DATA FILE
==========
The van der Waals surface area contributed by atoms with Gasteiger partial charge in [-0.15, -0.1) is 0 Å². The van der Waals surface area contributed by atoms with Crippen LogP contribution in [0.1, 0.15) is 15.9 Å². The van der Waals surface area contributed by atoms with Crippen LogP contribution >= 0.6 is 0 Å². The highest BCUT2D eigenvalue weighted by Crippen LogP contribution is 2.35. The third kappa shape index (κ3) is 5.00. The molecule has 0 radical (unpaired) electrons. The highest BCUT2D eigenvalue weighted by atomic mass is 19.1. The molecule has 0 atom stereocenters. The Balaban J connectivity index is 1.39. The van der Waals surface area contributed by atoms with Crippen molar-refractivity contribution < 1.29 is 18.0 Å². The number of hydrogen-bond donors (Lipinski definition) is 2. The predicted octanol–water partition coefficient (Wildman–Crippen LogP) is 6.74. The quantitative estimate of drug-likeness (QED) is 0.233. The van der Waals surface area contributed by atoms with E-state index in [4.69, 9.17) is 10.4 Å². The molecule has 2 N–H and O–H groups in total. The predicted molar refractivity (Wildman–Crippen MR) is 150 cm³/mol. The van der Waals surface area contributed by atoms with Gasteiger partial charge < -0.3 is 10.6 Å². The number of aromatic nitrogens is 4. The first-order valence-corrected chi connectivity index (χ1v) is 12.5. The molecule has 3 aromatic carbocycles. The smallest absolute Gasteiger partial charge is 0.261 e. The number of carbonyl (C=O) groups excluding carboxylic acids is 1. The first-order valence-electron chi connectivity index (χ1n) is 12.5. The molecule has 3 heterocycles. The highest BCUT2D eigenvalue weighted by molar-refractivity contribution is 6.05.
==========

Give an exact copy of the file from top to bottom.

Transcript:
The van der Waals surface area contributed by atoms with Gasteiger partial charge in [-0.15, -0.1) is 0 Å². The van der Waals surface area contributed by atoms with Crippen LogP contribution in [0.1, 0.15) is 15.9 Å². The van der Waals surface area contributed by atoms with Crippen LogP contribution >= 0.6 is 0 Å². The highest BCUT2D eigenvalue weighted by Crippen LogP contribution is 2.35. The third kappa shape index (κ3) is 5.00. The molecule has 0 radical (unpaired) electrons. The highest BCUT2D eigenvalue weighted by atomic mass is 19.1. The molecule has 0 atom stereocenters. The Balaban J connectivity index is 1.39. The van der Waals surface area contributed by atoms with Crippen molar-refractivity contribution < 1.29 is 18.0 Å². The number of hydrogen-bond donors (Lipinski definition) is 2. The predicted octanol–water partition coefficient (Wildman–Crippen LogP) is 6.74. The quantitative estimate of drug-likeness (QED) is 0.233. The van der Waals surface area contributed by atoms with E-state index in [4.69, 9.17) is 10.4 Å². The molecule has 2 N–H and O–H groups in total. The predicted molar refractivity (Wildman–Crippen MR) is 150 cm³/mol. The van der Waals surface area contributed by atoms with Gasteiger partial charge < -0.3 is 10.6 Å². The number of aromatic nitrogens is 4. The first-order valence-corrected chi connectivity index (χ1v) is 12.5. The molecule has 3 aromatic carbocycles. The smallest absolute Gasteiger partial charge is 0.261 e. The number of carbonyl (C=O) groups excluding carboxylic acids is 1. The first-order valence-electron chi connectivity index (χ1n) is 12.5. The molecule has 3 heterocycles. The highest BCUT2D eigenvalue weighted by molar-refractivity contribution is 6.05.